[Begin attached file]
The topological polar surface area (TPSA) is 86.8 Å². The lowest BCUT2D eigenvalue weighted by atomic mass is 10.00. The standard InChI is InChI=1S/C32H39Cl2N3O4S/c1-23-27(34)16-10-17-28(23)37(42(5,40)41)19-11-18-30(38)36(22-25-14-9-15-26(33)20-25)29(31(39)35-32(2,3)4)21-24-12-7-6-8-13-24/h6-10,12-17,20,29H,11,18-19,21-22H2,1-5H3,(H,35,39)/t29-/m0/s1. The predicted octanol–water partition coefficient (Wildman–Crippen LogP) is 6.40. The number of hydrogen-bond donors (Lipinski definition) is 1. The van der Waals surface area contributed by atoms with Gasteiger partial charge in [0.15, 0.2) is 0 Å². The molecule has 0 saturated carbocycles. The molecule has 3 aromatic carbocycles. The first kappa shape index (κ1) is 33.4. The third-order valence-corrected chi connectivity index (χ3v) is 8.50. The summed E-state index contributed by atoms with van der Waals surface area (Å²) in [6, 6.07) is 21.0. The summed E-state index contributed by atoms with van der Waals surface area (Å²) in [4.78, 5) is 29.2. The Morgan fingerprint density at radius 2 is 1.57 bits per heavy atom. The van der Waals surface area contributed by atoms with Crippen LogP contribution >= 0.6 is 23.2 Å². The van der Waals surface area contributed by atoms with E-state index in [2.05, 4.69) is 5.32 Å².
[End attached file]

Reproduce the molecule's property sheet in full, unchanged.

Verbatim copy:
The topological polar surface area (TPSA) is 86.8 Å². The lowest BCUT2D eigenvalue weighted by atomic mass is 10.00. The standard InChI is InChI=1S/C32H39Cl2N3O4S/c1-23-27(34)16-10-17-28(23)37(42(5,40)41)19-11-18-30(38)36(22-25-14-9-15-26(33)20-25)29(31(39)35-32(2,3)4)21-24-12-7-6-8-13-24/h6-10,12-17,20,29H,11,18-19,21-22H2,1-5H3,(H,35,39)/t29-/m0/s1. The predicted octanol–water partition coefficient (Wildman–Crippen LogP) is 6.40. The number of hydrogen-bond donors (Lipinski definition) is 1. The van der Waals surface area contributed by atoms with Gasteiger partial charge in [0.15, 0.2) is 0 Å². The molecule has 0 saturated carbocycles. The molecule has 3 aromatic carbocycles. The first kappa shape index (κ1) is 33.4. The third-order valence-corrected chi connectivity index (χ3v) is 8.50. The summed E-state index contributed by atoms with van der Waals surface area (Å²) in [6, 6.07) is 21.0. The summed E-state index contributed by atoms with van der Waals surface area (Å²) in [4.78, 5) is 29.2. The Morgan fingerprint density at radius 2 is 1.57 bits per heavy atom. The van der Waals surface area contributed by atoms with Crippen LogP contribution >= 0.6 is 23.2 Å². The van der Waals surface area contributed by atoms with E-state index in [2.05, 4.69) is 5.32 Å².